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Pre-Registration, Data Sharing, And Registered Reports Are How The Science Community Can Reduce Shoddy Research

Last month, Indonesia’s previous Minister of Research and Technology boasted that in 2019, Indonesia...

An Argument For Exercising Before Breakfast

Exercise is recommended for people who are overweight or obese as a way to reduce their risk of...

How Does Solar Power Work?

How do solar panels work? – Nathan, age 5, Melbourne, Australia.The Sun produces a lot of energy...

November 5th, Guy Fawkes And The Gunpowder Plot: Torture And Persecution In Fact And Fiction

In 1605, England’s parliament was sitting on a powder keg, literally. Like now, the country was...

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Zombies have lurched to the center of Halloween culture, with costumes proliferating as fast as the monsters themselves. This year, you can dress as a zombie prom queen, a zombie doctor – even a zombie rabbit or banana. The rise of the living dead, though, has a surprising link to another recurring October visitor: the influenza virus.

Of all the sounds humans produce, nothing captures our attention quite like a good scream.

They’re a regular feature of horror films, whether it’s Marion Crane’s infamous shower scream in “Psycho” or Chrissie Watkins’ blood-curdling scream at the beginning of “Jaws.”

The cutting-edge method of growing clusters of cells that organize themselves into mini versions of human brains in the lab is gathering more and more attention. These “brain organoids”, made from stem cells, offer unparalleled insights into the human brain, which is notoriously difficult to study.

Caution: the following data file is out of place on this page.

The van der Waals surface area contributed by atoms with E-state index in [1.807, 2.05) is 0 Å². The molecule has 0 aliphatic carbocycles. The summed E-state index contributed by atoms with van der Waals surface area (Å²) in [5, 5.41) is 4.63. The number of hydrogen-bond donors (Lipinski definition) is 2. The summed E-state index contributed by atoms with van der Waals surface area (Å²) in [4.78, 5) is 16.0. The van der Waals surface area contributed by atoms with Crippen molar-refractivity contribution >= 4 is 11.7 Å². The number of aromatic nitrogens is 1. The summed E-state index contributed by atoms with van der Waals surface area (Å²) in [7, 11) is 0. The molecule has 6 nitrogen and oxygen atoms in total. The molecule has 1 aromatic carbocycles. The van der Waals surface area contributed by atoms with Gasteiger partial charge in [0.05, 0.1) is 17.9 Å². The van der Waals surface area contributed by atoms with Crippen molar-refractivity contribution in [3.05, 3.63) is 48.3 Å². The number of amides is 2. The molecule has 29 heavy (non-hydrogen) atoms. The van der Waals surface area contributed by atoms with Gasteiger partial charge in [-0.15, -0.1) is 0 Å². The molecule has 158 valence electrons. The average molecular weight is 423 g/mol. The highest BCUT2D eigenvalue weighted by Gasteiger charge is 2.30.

But some researchers are worried that a form of consciousness might arise in such mini-brains, which are sometimes transplanted into animals. They could at least be sentient to the extent of experiencing pain and suffering from being trapped. If this is true – and before we consider how likely it is – it is absolutely clear in my mind that we must exert a supreme level of caution when considering this issue.

“Witch hunt” – it’s a refrain used to deride everything from impeachment inquiries and sexual assault investigations to allegations of corruption.

Few topics arouse as much interest and controversy as sex. This is hardly surprising. The biological continuance of the species hinges on it – if human beings stopped having sex, there would soon be no more human beings. Popular culture overflows with sex, from cinema to advertising to, yes, even politics. And for many, sex represents one of the most intimate forms of human connection.

Despite its universality, sex and its purpose have been understood very differently by different thinkers. I teach an annual course on sexuality at Indiana University, and this work has provided opportunities to ponder sex from some provocative angles, including the body, the psyche and the spirit.

The jet-setting habits of Bill Gates and Paris Hilton mean that they produce an astonishing 10,000 times more carbon emissions from flying than the average person. This was the conclusion of my research mining their social media accounts (tweets, Instagram and Facebook posts) as well as those of a number of other celebrities for clues as to where they were in the world over the course of 2017 and how they got there. As such, this estimate is conservative – they may well have taken more flights and not volunteered the information to their millions of followers.